To what professional associations do you belong?

American Institute of Architects, Chicago Furniture Designers Association, Industrial Design Society of America (IDSA), International Interior Design Association (IIDA).

What professional publications you read?

I read Interior Design, Contract, Metropolis, Abitare, Frame, Architectural Digest, Graphis, ID, Grains Business, Corel!, and Herman Miller’s Web site.

What advice do you have for others who would like to pursue this career?

Work hard and smart, take business courses, and be persistent.

Where are the best cities to live to find jobs like yours?

New York/New Jersey area or San Diego.

What is your typical day like?

I pretty much just sculpt all day and play with toys a little.

What are your job responsibilities?

Produce a product consistent with the reference and information given and, of course, create accurate and functional sculpted pieces.

What is your favorite part of your job?

Seeing my sculpt (or design) in the final packaging. It’s very gratifying to know that my work will be bought by millions around the world. The free toys aren’t bad either.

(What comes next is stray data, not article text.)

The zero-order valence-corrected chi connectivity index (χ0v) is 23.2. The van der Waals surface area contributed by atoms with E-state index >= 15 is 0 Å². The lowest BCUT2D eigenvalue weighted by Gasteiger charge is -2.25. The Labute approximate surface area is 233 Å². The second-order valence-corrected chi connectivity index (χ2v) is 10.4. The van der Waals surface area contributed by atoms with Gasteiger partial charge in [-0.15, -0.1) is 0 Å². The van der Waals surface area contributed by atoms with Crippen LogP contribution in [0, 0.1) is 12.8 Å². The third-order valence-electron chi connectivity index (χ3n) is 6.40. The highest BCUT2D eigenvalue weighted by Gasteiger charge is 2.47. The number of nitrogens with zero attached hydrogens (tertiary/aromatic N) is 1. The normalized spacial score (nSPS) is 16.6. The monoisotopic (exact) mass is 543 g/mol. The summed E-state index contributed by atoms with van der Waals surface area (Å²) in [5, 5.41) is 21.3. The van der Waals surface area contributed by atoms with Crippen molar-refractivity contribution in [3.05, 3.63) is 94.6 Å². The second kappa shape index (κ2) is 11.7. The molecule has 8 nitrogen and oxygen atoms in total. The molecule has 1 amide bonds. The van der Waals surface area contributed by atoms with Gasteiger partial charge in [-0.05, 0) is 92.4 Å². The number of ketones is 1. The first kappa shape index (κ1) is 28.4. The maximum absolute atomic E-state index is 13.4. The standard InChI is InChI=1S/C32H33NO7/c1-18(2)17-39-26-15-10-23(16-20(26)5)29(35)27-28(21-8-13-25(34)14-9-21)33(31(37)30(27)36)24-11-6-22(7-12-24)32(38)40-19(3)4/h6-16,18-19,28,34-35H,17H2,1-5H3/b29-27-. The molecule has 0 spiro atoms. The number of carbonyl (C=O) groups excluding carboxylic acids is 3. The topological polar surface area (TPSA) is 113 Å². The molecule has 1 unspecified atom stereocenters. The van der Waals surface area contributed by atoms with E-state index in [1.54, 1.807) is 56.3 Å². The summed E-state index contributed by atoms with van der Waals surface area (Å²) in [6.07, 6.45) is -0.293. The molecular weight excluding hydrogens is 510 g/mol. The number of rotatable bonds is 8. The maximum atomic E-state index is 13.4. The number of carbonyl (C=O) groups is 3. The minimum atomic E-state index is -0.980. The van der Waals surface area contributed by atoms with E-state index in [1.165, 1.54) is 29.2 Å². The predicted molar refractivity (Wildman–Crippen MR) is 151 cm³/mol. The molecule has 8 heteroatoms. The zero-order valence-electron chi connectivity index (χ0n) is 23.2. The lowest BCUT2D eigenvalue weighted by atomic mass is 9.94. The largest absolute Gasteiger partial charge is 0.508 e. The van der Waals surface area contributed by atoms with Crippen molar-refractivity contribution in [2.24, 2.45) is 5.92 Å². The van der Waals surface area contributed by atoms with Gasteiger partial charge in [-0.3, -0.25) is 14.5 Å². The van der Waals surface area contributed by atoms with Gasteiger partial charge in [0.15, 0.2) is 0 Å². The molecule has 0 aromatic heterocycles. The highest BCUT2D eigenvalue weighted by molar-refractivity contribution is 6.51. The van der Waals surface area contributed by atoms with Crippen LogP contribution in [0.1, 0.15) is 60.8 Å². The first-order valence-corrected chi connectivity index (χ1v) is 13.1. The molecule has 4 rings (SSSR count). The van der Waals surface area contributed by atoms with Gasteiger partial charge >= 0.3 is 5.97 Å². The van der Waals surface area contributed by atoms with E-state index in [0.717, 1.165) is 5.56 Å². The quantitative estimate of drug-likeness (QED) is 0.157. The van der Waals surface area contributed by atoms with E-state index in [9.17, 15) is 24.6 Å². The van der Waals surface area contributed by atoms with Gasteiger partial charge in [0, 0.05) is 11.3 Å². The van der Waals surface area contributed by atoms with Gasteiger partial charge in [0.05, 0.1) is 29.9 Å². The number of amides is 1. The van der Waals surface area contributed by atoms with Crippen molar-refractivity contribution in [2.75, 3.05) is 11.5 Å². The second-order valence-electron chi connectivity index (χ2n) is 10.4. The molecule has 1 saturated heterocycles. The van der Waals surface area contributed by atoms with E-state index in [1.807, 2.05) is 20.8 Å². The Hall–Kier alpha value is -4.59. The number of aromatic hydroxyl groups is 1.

What do you dislike about your job?

A lot of times I don’t feel challenged enough. I like big projects that I can really get into. I don’t like the small, quick stuff.

Have you had any turning point or “light bulb” moments in your career that have helped you get to where you are today?

I guess the turning point was when I moved to New Jersey after working freelance for over a year as a designer in Savannah. Because of this, I was able to work in-house and become a sculptor.

How did you know you wanted to pursue this career?

I was a big fan of Todd McFarlane as a kid. I’d always draw the character that made him famous, Spawn. It was Spawn that really got me interested in comics initially and influenced me to create my own characters and plots. This led me to study sequential art in college. I wanted to be a comic book artist at first but decided that I liked to design and sculpt better, so I geared my education toward a conceptual illustration path. I was an admirer of McFarlane toys throughout college and strove to make my own sculptures and characters as detailed and impressive as those. My college education got me a job working for my childhood influence as a toy designer, which led to me being a toy sculptor. It’s very exciting. I feel inspired by my job, and the knowledge I’ve gained at this company has been invaluable.

How did you get into this industry?